Home Field Advantage: A Baseball Thing

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Photo courtesy of Ryan M. Sullivan

Throughout the past three decades, if not more, the sense was that being home in a sports game gave you an advantage, no matter the extent. Whether one is a novice fan, or a lifelong fan, the argument has always been there – fans want their team to play at home. With places like Seattle and Green Bay in the NFL, Winnipeg or Tampa Bay in the NHL, there is a distinct difference in those buildings compared to the rest. So what about baseball? Statistically, you will be hard pressed to find a distinct improvement in play at home compared to the improvement in play in either of those other sports. However, despite the clear statistical evidence, there is a home field advantage in baseball after all.

Photo taken by Franklin Heinzmann

 

According to an article written by Joe Posnanski on Sportsworld.NBCSports.com, “From the end of World War II to 1980, there were 18 Game 7s played in the World Series. Of those 18, believe it or not, 13 were won by the road team. Between 1952-58 alone, the Yankees twice won World Series Game 7 at Ebbets Field in Brooklyn, while the Dodgers once won it at Yankee Stadium. The Milwaukee Braves also won a Game 7 at Yankee Stadium while the Yankees won a Game 7 in Milwaukee. Later, the Red Sox lost World Series Game 7s at Fenway Park in 1967 and 1975. Baltimore twice lost Game 7s at Memorial Stadium to the Pittsburgh Pirates.

So, home-field advantage — at least in decisive games — seemed to mean almost nothing.”

This statistic is powerful, especially considering the stadiums which were lost at. However, there has been a change since 1980. That year and since, there have been 11 Game 7’s and of those 11, eight of those times the home team won. So why the change all of a sudden? Well, for starters, baseballs have been improved as well as the condition in which they are kept.

As for stadiums, they’ve also been modified so that there is a distinct advantage one way or another, just in design. Coors Field. It was constructed in 1992 and opened in 1995. The field is the highest elevation in all of baseball and is arguably one of the coldest areas too. The elevation places a factor alone, allowing baseballs to fly more freely and travel further compared to baseballs at a lower elevation. The dimensions of the outfield also allow it to be a more hitter friendly park. Other parks that have distinct advantages include: Yankee Stadium with the short right field and loud fans or AT & T Park with the deep outfield and oddly shaped walls, among few others. In contrast you have stadiums without the clear advantages such as Progressive Field or Nationals Park or even Guaranteed Rate Field. One last stat to let sink in your mind is that from 2010 to 2014, according to research done by Jack Jones of Betfirm, the MLB league winning percentage at home 6,523-5,624 (.537) compared to the away record of 5,624-6,523 (.463). This is significant because it reaffirms that not playoffs aren’t the only time home field advantage makes a difference.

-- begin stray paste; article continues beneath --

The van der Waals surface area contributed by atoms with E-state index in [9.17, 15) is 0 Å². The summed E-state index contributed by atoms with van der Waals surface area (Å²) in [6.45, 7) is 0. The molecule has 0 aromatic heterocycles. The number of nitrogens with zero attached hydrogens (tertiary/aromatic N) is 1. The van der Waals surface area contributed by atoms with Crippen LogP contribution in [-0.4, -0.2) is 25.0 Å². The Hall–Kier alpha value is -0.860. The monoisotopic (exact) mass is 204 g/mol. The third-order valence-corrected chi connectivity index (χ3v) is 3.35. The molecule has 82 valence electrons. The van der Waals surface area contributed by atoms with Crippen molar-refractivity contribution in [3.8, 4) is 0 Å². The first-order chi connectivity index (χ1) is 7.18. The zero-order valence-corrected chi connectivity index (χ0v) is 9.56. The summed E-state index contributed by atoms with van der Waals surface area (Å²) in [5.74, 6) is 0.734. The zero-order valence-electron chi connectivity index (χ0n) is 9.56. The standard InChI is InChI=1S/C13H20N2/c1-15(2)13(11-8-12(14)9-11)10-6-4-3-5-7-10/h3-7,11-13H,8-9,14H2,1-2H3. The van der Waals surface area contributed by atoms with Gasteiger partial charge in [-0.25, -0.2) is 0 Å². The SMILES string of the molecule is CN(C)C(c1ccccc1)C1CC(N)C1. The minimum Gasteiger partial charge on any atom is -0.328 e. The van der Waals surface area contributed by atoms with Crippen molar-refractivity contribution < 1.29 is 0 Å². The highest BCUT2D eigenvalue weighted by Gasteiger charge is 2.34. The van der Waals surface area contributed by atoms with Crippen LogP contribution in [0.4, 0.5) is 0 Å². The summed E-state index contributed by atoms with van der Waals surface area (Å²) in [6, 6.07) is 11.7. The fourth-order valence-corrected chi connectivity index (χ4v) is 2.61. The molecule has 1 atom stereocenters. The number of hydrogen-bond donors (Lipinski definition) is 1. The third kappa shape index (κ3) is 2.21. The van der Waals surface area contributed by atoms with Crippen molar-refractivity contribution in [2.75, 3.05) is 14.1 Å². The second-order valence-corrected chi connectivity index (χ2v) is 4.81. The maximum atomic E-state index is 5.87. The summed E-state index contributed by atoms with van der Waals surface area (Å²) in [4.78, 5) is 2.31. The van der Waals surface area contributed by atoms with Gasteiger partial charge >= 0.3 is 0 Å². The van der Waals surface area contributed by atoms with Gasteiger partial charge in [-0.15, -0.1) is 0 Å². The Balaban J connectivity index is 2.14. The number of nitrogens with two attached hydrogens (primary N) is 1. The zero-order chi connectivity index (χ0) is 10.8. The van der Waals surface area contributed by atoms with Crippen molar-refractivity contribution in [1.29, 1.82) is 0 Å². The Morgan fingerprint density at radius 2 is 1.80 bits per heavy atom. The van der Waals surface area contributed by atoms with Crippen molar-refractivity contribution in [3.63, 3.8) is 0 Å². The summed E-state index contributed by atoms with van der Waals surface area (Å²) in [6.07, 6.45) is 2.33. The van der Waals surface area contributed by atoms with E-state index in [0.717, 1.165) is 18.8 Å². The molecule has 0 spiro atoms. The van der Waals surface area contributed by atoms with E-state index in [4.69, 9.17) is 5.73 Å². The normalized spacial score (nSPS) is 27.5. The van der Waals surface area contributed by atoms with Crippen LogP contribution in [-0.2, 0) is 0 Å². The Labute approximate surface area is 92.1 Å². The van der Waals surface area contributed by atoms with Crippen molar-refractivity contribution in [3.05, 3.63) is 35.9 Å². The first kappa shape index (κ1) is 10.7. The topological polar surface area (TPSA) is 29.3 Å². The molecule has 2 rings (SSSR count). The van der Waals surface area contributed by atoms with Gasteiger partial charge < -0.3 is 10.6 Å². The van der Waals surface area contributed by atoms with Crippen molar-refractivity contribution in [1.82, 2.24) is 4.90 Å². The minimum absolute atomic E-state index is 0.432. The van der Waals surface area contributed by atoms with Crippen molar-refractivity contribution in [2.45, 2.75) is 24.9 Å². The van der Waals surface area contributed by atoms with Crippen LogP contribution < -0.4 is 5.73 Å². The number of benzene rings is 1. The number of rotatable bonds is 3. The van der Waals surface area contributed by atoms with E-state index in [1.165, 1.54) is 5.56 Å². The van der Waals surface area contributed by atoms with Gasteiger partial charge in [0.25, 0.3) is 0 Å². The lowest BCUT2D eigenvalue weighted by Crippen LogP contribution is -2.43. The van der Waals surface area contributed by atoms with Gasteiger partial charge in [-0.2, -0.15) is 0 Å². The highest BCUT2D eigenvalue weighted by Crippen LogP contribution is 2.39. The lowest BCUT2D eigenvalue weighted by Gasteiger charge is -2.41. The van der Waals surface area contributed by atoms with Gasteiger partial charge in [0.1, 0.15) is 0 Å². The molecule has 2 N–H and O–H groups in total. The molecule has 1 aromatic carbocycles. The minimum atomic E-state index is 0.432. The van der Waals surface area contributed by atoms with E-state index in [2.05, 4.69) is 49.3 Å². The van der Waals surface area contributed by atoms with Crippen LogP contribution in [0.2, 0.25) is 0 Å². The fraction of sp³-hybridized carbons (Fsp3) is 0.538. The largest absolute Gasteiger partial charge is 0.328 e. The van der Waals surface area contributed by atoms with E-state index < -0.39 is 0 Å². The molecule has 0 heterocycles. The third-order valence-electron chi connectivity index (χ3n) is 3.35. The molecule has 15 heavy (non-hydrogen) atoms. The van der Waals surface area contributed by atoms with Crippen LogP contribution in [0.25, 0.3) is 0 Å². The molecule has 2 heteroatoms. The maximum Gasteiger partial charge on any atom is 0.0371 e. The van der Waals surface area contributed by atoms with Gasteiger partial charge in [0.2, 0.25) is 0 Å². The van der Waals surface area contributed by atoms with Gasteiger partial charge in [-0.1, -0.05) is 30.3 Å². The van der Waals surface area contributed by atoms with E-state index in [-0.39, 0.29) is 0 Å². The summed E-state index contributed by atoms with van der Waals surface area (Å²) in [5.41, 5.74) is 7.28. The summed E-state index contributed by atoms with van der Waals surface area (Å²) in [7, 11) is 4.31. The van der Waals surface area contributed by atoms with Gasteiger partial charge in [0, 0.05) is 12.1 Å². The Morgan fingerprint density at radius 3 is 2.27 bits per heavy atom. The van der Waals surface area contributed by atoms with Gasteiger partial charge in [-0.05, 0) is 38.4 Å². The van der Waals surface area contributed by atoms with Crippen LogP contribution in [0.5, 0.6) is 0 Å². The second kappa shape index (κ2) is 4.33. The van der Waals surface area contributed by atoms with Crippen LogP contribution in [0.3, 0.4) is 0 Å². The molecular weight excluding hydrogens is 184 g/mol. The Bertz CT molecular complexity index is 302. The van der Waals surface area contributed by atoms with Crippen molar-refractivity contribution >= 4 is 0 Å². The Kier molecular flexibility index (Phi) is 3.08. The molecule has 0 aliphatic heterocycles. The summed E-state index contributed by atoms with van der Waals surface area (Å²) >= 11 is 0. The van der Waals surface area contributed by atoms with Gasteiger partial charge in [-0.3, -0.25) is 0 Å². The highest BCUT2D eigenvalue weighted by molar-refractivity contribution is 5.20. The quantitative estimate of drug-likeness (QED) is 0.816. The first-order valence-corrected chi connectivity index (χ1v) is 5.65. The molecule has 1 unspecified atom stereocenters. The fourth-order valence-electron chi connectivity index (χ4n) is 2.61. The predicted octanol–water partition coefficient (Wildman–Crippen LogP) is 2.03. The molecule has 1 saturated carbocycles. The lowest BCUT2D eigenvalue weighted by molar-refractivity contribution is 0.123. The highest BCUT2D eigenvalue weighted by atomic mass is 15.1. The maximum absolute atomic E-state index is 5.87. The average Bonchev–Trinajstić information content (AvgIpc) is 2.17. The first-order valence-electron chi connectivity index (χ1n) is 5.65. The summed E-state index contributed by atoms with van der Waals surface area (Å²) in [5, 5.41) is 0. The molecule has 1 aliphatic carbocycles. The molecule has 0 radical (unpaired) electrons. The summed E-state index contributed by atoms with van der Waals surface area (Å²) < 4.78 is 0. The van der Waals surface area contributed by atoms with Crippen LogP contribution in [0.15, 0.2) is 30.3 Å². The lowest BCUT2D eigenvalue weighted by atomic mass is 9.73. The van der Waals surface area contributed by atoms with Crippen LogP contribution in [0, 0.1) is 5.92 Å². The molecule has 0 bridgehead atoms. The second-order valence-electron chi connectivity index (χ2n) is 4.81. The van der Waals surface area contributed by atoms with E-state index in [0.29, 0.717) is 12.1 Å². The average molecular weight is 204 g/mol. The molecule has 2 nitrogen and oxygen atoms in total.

The difficult part in this argument is what does this look like in local terms? Well, Niagara University has just renovated John P. Bobo Field and installed a new turf field. Though the record may not show any advantage here, also due to the schedule (lack of time spent playing there), if they were to play more at home, the wind off the Niagara Gorge and denser, colder air would create a difficult game for fielders. The field has a symmetrical shape which really takes away from any distinct advantages. So hypothetically, there is still an advantage to Niagara’s field, but the lack of use compared to a field in Florida, there is more grey area due to the region. Keep an eye out though this MLB season, and Niagara Baseball/Softball season to see how home field advantage plays out. But, in the end, home field advantage really does play a factor.

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